DURHAM — Already bearing one of the state's heaviest loads in municipal taxes and fees, Durham residents will pay even more next year.
The Durham City Council voted 6-1 Monday night to approve a 2-cent increase, raising Durham's tax rate to 60.3 cents for each $100 of assessed property value.
On a $200,000 home, the increase will mean an extra $40 -- boosting the annual tax bill to $1,260.
The council also signed off on a 5-percent increase in water and sewer fees, an amount that will cost the average household about $24 more next year.
"I don't want to increase taxes, but we've got issues in this community that funds need to made available for if we are going to address [them]," Mayor Bill Bell said.
The tax increase, officials said, is largely because of increased spending to maintain the current level of service at the Durham Area Transit Authority, pay on the new debt that will be incurred from a $110 million in bond improvements approved by voters in November and replace worn out vehicles and infrastructure. The municipal work force also is set to grow, while city employees will receive pay raises averaging about 3.7 percent.
Durham currently has the highest taxes and fees of any North Carolina city with a population of more than 100,000, an analysis by The News & Observer showed last month. Whether Durham retains that title for the next fiscal year depends on the levies yet to be approved in the state's other large cities, but the high-tax tag is one that has rankled members of Durham's council.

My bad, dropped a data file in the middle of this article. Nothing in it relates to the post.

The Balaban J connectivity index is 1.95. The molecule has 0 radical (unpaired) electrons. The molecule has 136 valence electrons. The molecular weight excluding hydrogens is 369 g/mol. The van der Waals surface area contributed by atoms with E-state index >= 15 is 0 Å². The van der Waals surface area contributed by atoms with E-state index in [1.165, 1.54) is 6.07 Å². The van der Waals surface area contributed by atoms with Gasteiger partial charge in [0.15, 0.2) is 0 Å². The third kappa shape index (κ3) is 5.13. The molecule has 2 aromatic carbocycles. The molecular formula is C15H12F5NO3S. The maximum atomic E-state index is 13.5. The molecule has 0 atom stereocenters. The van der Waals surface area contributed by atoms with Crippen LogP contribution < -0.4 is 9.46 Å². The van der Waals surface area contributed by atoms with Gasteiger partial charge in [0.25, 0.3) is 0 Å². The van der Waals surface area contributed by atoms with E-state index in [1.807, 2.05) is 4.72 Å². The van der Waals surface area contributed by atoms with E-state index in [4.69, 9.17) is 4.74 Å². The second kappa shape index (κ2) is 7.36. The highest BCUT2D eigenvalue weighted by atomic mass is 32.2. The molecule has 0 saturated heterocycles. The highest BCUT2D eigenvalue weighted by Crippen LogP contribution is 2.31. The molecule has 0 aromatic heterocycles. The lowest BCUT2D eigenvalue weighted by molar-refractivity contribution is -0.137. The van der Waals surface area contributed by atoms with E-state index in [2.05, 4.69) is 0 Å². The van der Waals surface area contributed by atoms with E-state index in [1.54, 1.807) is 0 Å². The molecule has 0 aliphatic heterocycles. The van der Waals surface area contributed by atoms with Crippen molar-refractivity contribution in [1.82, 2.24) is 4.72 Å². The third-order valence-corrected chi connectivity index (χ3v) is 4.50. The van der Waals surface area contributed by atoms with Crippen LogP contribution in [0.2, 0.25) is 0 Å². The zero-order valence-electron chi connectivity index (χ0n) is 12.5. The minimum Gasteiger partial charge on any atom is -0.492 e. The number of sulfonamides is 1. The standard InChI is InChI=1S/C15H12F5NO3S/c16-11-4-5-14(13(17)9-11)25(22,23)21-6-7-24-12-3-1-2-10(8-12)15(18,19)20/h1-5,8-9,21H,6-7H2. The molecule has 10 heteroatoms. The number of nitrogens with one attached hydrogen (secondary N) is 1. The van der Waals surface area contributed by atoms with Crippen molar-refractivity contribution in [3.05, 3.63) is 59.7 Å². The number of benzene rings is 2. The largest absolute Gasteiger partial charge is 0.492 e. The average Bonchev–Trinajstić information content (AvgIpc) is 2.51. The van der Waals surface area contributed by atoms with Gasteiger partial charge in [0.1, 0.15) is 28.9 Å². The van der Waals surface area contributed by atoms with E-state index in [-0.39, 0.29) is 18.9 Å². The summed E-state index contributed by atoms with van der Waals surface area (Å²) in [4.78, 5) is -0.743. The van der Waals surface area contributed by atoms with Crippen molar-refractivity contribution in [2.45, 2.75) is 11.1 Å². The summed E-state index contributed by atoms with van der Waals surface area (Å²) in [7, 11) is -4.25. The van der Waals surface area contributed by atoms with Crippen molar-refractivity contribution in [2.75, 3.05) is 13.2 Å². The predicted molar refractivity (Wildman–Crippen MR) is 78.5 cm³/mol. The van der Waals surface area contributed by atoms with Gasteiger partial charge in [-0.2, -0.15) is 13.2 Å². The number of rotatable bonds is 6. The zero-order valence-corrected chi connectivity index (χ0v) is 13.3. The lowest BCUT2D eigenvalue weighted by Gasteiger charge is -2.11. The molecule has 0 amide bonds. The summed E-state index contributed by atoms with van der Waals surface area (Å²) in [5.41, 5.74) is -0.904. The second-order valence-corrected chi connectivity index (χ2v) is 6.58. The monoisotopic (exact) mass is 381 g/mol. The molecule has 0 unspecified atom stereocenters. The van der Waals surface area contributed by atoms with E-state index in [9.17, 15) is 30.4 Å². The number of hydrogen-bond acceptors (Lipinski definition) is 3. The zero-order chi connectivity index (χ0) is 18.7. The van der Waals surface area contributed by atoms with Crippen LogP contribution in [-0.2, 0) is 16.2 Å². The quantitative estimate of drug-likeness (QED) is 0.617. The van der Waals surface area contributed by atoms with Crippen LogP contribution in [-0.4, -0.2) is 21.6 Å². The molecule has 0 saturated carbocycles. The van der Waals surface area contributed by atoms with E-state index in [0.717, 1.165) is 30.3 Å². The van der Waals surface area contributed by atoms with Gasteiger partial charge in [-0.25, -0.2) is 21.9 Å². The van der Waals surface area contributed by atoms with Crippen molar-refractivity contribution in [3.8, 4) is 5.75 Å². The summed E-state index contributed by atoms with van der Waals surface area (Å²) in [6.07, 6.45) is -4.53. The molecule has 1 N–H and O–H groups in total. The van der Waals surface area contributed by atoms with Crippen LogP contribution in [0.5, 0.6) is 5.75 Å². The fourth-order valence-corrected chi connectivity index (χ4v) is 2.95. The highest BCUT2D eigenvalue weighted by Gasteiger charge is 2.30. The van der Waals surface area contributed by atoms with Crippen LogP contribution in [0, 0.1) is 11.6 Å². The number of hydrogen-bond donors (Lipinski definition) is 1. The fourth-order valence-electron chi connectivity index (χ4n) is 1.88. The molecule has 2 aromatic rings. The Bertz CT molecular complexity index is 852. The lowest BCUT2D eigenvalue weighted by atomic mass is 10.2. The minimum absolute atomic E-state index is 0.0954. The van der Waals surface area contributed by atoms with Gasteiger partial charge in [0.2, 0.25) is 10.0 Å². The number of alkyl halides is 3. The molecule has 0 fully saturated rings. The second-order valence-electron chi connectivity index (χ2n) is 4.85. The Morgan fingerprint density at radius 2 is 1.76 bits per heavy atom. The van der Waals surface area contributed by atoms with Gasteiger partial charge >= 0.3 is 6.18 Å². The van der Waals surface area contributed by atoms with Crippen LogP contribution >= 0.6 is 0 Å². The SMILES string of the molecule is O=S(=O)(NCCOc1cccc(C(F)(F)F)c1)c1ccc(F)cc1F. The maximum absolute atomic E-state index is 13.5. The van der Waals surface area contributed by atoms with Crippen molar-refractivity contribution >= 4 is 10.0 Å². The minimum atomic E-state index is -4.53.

Thomas Stith, the only board member to vote "no" on the budget, seized on the issue. Lobbing what might be an opening salvo in the 2007 race for mayor, where he is widely rumored as a likely challenger to Bell, Stith said the failure to pass a no-tax-increase budget started at the top.
"We're the highest taxed city of our size in North Carolina," said Stith, who is employed by a conservative think-tank in Raleigh. "We need to make sound fiscal decisions not based on politics."
Stith said the city budget, now topping more than $340 million, increased 27 percent over the past five years. By comparison, the city's population grew by 9 percent during the same period, Stith said. He urged residents to stop voting to elect council members who he said were not standing up for taxpayers.
"I'm probably the only one that will vote no tonight, but it's the right thing to do," Stith said.
Bell countered that no member of the council, including Stith, had proposed specific and likely painful cuts to city programs to avoid the 2-cent tax hike.
Staff writer Michael Biesecker can be reached at 956-242 or firstname.lastname@example.org.